Advancements in lighting technologies, such as high-efficiency LEDs and advanced lighting controls, have greatly reduced building lighting energy. This paired with daylighting design strategies (using sunlight to offset electrical lighting loads) are essential to the success of zero energy buildings. Properly designed and well-integrated lighting and daylighting solutions can save energy and reduce cooling loads in commercial buildings.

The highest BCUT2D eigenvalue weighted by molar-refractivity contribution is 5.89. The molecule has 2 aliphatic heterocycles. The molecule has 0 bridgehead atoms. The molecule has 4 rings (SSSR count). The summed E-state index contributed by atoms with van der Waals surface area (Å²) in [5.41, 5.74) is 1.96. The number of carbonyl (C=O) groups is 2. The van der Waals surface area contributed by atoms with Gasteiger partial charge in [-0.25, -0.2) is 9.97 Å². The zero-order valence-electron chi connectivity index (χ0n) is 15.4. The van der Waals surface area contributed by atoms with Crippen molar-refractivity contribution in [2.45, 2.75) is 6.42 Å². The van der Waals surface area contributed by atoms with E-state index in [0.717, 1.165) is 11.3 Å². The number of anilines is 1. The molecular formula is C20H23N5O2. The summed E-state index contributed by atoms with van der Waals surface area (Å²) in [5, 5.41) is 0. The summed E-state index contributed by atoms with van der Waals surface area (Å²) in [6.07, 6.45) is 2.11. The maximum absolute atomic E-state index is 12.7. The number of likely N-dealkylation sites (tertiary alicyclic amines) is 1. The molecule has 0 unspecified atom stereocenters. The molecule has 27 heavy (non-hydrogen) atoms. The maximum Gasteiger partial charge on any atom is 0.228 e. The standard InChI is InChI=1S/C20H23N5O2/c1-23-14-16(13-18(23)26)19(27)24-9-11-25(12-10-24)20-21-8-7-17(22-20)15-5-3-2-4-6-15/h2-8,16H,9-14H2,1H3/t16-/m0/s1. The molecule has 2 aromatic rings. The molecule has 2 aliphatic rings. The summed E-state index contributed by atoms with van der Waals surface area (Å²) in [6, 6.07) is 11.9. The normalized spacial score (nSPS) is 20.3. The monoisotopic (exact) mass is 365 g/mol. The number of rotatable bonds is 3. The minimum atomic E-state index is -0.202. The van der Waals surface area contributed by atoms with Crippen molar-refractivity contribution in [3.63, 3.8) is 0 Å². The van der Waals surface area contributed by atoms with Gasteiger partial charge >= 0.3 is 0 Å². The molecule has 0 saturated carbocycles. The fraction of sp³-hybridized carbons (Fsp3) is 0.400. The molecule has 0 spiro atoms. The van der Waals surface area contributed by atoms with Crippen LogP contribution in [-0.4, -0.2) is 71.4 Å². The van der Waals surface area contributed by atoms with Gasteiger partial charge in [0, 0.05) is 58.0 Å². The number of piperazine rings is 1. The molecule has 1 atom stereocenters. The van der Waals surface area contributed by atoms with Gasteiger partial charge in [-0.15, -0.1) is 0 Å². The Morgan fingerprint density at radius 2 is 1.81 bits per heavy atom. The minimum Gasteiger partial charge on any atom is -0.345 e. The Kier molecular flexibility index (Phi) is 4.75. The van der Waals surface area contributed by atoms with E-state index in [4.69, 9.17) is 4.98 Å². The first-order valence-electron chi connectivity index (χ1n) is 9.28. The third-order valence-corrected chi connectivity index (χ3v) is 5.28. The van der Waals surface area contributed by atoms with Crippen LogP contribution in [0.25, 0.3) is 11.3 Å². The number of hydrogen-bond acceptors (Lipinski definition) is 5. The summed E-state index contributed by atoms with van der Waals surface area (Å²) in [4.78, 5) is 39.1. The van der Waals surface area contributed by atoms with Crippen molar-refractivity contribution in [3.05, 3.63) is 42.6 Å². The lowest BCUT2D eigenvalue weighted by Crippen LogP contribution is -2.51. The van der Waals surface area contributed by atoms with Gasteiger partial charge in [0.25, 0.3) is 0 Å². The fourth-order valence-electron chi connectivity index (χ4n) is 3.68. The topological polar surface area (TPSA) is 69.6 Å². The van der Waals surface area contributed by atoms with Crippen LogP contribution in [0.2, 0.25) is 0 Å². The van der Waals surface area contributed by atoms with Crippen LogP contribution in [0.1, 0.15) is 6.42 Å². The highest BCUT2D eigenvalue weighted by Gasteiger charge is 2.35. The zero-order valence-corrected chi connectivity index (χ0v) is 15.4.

Daylighting should provide controlled, quality lighting and deliver better lighting than electric lighting alone. Otherwise, occupants are encouraged to turn on the electric lights even when they are not needed. A good daylighting solution is one that will provide a minimum of 300 lux for at least 50% of the operating hours.
At the same time, direct sunlight into regularly occupied spaces should be limited. Good daylighting design seeks the right balance between enough daylight and too much sunlight, which can be a source of glare and excessive heat gain.
If designed correctly and followed up with appropriate occupant education, daylighting can reduce lighting energy, peak electrical demand, cooling energy, and maintenance costs.